Florida International University’s (FIU) College of Engineering and Computing Knight Foundation School of Computing and Information Science (KFSCIS) has partnered with Break Through Tech to develop programs designed to propel women and underrepresented communities into technology degrees, careers, and leadership positions. Part of the Gender Equality in Tech (GET) Cities Initiative, this partnership also will help expand the talent pipeline that is infusing South Florida’s burgeoning tech ecosystem.
“With more than 650 FIU undergraduate students earning degrees in computing annually and 75% of our female computing students representing minority groups, FIU is the ideal host of the fourth Break Through Tech city in the nation,” said Mark B. Rosenberg, president, FIU. “Break Through Tech’s pioneering mission is well-aligned with our commitment to increase diversity and gender equality among students of one of the fastest growing computing programs in the country, advantageously located in a city that is rapidly becoming a tech epicenter.”
Through a strong collaboration with Break Through Tech and partners, FIU aims to more than triple the number of female students graduating with an FIU computing degree by 2026. Launched in 2016 at Cornell Tech with the support of academic and corporate partners, Break Through Tech’s goal is to increase the number of women graduating with degrees in computer science and related tech disciplines, particularly Black and Latina, low-income and first-generation students attending large public universities.
“The growing number of women and minorities pursuing undergraduate degrees represents one of the most important trends in higher education over the past half-century, but yet continues to encounter insurmountable systemic barriers in achieving social and economic parity,” said Mark Weiss, project lead and distinguished university professor, Knight Foundation School of Computing and Information Science and associate dean for undergraduate education. “FIU is already known as the university that is making positive strides to change this, and we look forward to significantly amplifying our efforts with Break Through Tech in South Florida.”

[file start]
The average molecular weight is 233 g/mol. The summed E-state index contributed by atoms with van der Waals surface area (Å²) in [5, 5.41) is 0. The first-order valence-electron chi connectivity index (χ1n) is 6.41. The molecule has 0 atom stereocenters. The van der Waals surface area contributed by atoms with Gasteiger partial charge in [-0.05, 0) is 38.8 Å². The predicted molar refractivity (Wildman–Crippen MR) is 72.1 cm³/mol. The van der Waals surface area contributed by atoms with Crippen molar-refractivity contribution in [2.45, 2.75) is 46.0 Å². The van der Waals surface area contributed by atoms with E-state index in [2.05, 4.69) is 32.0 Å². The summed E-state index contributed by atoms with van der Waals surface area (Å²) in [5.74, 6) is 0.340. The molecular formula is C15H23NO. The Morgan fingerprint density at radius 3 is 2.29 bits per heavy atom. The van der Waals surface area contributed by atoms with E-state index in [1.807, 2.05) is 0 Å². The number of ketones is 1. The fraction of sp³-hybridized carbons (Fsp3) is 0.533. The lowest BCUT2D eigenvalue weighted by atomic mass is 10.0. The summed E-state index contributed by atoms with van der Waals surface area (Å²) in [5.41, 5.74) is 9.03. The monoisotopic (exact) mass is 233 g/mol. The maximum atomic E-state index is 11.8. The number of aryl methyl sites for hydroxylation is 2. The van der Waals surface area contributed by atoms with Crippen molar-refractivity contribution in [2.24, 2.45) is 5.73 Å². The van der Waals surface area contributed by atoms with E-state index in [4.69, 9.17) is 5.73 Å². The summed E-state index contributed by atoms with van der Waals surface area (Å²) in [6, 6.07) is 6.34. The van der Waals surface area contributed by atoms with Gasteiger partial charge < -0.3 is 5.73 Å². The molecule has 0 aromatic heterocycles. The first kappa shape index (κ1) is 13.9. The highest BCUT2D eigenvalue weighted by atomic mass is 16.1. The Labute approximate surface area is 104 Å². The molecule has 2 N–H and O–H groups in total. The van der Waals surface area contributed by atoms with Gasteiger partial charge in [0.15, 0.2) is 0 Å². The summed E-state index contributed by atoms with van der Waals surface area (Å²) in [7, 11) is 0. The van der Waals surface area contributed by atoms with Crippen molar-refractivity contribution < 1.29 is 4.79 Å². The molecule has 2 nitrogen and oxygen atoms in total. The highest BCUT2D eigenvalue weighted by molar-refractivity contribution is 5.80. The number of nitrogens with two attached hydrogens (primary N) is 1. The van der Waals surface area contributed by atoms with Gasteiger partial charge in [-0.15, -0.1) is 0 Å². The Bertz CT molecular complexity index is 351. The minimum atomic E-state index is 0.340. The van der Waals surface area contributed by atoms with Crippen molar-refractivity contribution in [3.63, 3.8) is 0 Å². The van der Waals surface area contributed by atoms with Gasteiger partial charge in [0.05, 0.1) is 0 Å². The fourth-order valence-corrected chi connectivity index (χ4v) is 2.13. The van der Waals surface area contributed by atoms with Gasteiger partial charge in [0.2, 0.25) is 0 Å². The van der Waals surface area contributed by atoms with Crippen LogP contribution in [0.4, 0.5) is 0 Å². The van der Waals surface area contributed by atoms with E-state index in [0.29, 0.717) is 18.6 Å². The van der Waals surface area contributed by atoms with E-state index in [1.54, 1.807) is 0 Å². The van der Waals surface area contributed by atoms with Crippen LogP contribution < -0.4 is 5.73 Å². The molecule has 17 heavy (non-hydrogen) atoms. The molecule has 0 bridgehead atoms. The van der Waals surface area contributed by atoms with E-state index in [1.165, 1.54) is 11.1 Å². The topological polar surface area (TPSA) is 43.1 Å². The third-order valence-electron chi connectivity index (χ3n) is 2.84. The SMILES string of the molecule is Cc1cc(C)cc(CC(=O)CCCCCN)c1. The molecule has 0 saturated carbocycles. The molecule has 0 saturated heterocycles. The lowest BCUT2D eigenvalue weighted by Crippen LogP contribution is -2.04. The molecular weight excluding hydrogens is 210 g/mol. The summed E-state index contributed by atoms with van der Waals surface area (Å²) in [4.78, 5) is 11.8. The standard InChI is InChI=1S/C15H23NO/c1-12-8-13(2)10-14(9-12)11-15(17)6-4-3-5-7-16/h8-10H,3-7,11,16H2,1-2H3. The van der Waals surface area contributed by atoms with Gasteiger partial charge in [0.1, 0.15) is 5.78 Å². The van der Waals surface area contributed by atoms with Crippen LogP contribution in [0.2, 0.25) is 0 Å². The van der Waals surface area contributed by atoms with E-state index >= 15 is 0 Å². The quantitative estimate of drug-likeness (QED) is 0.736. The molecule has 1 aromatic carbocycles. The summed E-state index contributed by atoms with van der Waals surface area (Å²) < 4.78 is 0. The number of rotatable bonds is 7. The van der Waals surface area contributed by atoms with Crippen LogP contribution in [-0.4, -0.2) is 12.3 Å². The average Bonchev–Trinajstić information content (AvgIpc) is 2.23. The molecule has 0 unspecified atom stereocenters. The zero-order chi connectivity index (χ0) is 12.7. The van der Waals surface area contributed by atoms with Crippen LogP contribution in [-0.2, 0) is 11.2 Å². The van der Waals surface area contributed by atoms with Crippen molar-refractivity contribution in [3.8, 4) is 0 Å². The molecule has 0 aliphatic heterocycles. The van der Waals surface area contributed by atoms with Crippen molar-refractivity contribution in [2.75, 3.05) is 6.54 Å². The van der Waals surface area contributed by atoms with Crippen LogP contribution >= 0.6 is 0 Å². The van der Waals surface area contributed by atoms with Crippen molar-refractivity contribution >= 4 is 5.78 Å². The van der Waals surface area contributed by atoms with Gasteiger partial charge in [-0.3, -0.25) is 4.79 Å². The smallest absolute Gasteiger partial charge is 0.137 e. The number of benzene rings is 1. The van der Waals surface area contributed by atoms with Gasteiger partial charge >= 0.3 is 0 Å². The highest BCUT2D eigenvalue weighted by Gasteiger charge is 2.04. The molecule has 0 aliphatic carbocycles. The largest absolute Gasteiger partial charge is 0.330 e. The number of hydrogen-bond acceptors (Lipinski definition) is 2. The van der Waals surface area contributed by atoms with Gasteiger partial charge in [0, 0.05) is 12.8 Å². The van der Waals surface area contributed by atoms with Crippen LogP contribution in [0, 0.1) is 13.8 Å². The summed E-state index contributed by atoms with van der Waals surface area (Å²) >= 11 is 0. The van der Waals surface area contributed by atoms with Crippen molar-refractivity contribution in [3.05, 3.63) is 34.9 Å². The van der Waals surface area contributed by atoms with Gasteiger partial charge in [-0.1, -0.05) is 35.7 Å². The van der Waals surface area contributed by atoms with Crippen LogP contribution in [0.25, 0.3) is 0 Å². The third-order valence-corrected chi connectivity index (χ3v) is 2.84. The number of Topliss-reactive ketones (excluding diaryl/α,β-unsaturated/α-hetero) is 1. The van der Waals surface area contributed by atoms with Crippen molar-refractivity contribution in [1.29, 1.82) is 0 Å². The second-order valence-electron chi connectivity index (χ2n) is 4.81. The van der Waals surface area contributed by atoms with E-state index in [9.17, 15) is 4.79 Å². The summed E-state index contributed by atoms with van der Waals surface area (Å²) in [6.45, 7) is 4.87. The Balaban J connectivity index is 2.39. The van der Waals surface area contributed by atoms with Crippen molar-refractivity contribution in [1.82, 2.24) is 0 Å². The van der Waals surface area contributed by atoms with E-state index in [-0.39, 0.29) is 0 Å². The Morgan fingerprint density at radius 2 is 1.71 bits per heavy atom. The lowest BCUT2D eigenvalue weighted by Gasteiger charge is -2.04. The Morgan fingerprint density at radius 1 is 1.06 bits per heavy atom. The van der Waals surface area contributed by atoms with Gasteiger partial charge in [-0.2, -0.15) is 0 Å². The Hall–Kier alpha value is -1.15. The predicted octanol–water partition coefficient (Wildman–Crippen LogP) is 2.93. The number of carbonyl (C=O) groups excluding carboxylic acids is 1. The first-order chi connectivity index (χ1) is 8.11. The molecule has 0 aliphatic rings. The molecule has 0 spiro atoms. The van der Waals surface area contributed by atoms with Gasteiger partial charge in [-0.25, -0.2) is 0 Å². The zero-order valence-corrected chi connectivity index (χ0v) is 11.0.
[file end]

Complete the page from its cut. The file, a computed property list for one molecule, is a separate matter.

FIU’s Break Through Tech program will include:
• A summer program for students new to computer science, designed to ignite interest in tech by teaching them how to code real-world, mission-driven applications;
• A paid, three-week mini-internship (called a Sprinternship) program, which gives first- and second-year students a resume credential and real-world experience to make them more competitive when applying for a paid summer tech internship;
• Innovations to the introductory course sequences and academic pathways to broaden access to computing; and
• Encouraging a growing community of women in tech in South Florida to support, engage and motivate one another.
“As we continue to expand our national footprint, we are thrilled to be bringing Break Through Tech’s innovative programming to FIU,” said Judith Spitz, founder and executive director at Break Through Tech. “Together we will help make real the promise of Miami as one of the nation’s most diverse and thriving tech ecosystems. The future of innovation depends on all of us and our partnership with FIU will help fuel a future in which women are technology creators and not just consumers.”
Break Through Tech already is established in three other tech hub cities — New York City; Chicago; and Washington, D.C. It’s expansion into South Florida was made possible through the Gender Equality in Tech (GET) Cities, an initiative supported by a $50 million investment from Pivotal Ventures, a Melinda French Gates company, as well as an additional $7 million investment from the Cognizant Foundation and Verizon. GET Cities is led by both Break Through Tech and SecondMuse Foundation, in partnership with Pivotal Ventures – and together they seek to drive systemic change in the ecosystem to support gender equity in tech from the time a young woman begins their educational journey to when they launch their tech career and ultimately strive to become leaders in both industry and as entrepreneurs.
“The college is proud to be a top national producer of minority computing graduates and has long been dedicated to recruiting, retaining, and graduating historically marginalized students and serving South Florida’s ethnically diverse community,” said John L. Volakis, dean of the College of Engineering and Computing. “The Knight Foundation School of Computing and Information Sciences is a top computing school and will strongly partner with Break Through Tech to make the computing pipeline more representative of our South Florida’s dynamic female talent pool.”
“As community demand for careers in technology rapidly grows in Miami, the Knight Foundation School of Computing, in collaboration with Break Through Tech and GET Cities, will continue to provide the tools Miamians need to succeed in the local and global tech economy,” said Raul Moas, director, Knight Foundation’s Miami program. “This partnership is key to achieving the kind of systems change that will lead to a more engaged, participatory, and representative community among tech practitioners in Miami.”
For more information, visit http://cis.fiu.edu and www.getcities.org.
Report Abusive Comment